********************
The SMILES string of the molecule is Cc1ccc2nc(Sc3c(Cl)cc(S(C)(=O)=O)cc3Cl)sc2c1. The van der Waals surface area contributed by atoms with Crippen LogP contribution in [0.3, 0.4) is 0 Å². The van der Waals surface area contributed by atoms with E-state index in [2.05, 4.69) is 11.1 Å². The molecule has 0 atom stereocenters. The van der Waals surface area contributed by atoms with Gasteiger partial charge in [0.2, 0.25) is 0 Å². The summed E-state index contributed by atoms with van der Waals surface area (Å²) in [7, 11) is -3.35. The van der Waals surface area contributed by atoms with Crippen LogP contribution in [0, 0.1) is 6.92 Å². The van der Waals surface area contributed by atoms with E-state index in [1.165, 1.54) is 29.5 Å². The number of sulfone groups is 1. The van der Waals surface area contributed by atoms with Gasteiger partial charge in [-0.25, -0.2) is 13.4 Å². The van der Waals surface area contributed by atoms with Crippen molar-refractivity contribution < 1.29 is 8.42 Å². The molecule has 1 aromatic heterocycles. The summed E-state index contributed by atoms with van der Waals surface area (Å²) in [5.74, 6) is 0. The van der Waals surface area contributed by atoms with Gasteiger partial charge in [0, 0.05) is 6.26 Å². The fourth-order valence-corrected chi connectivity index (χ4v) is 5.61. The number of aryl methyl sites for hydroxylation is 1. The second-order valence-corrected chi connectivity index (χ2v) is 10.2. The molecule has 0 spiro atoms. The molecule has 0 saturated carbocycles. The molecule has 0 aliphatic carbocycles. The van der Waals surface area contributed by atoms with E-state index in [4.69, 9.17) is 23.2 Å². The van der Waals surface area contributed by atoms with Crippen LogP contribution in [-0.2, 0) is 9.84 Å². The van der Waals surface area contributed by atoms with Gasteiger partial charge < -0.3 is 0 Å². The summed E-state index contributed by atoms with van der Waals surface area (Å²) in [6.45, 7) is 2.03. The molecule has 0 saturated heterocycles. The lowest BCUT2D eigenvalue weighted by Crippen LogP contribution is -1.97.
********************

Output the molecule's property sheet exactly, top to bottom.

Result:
The SMILES string of the molecule is Cc1ccc2nc(Sc3c(Cl)cc(S(C)(=O)=O)cc3Cl)sc2c1. The van der Waals surface area contributed by atoms with Crippen LogP contribution in [0.3, 0.4) is 0 Å². The van der Waals surface area contributed by atoms with E-state index in [2.05, 4.69) is 11.1 Å². The molecule has 0 atom stereocenters. The van der Waals surface area contributed by atoms with Gasteiger partial charge in [0.2, 0.25) is 0 Å². The summed E-state index contributed by atoms with van der Waals surface area (Å²) in [7, 11) is -3.35. The van der Waals surface area contributed by atoms with Crippen LogP contribution in [0, 0.1) is 6.92 Å². The van der Waals surface area contributed by atoms with E-state index in [1.165, 1.54) is 29.5 Å². The number of sulfone groups is 1. The van der Waals surface area contributed by atoms with Gasteiger partial charge in [-0.25, -0.2) is 13.4 Å². The van der Waals surface area contributed by atoms with Crippen molar-refractivity contribution < 1.29 is 8.42 Å². The molecule has 1 aromatic heterocycles. The summed E-state index contributed by atoms with van der Waals surface area (Å²) in [5.74, 6) is 0. The van der Waals surface area contributed by atoms with Gasteiger partial charge in [0, 0.05) is 6.26 Å². The fourth-order valence-corrected chi connectivity index (χ4v) is 5.61. The number of aryl methyl sites for hydroxylation is 1. The second-order valence-corrected chi connectivity index (χ2v) is 10.2. The molecule has 0 spiro atoms. The molecule has 0 saturated carbocycles. The molecule has 0 aliphatic carbocycles. The van der Waals surface area contributed by atoms with E-state index in [4.69, 9.17) is 23.2 Å². The van der Waals surface area contributed by atoms with Crippen LogP contribution in [-0.2, 0) is 9.84 Å². The van der Waals surface area contributed by atoms with Gasteiger partial charge < -0.3 is 0 Å². The summed E-state index contributed by atoms with van der Waals surface area (Å²) in [6.45, 7) is 2.03. The molecule has 0 saturated heterocycles. The lowest BCUT2D eigenvalue weighted by Crippen LogP contribution is -1.97.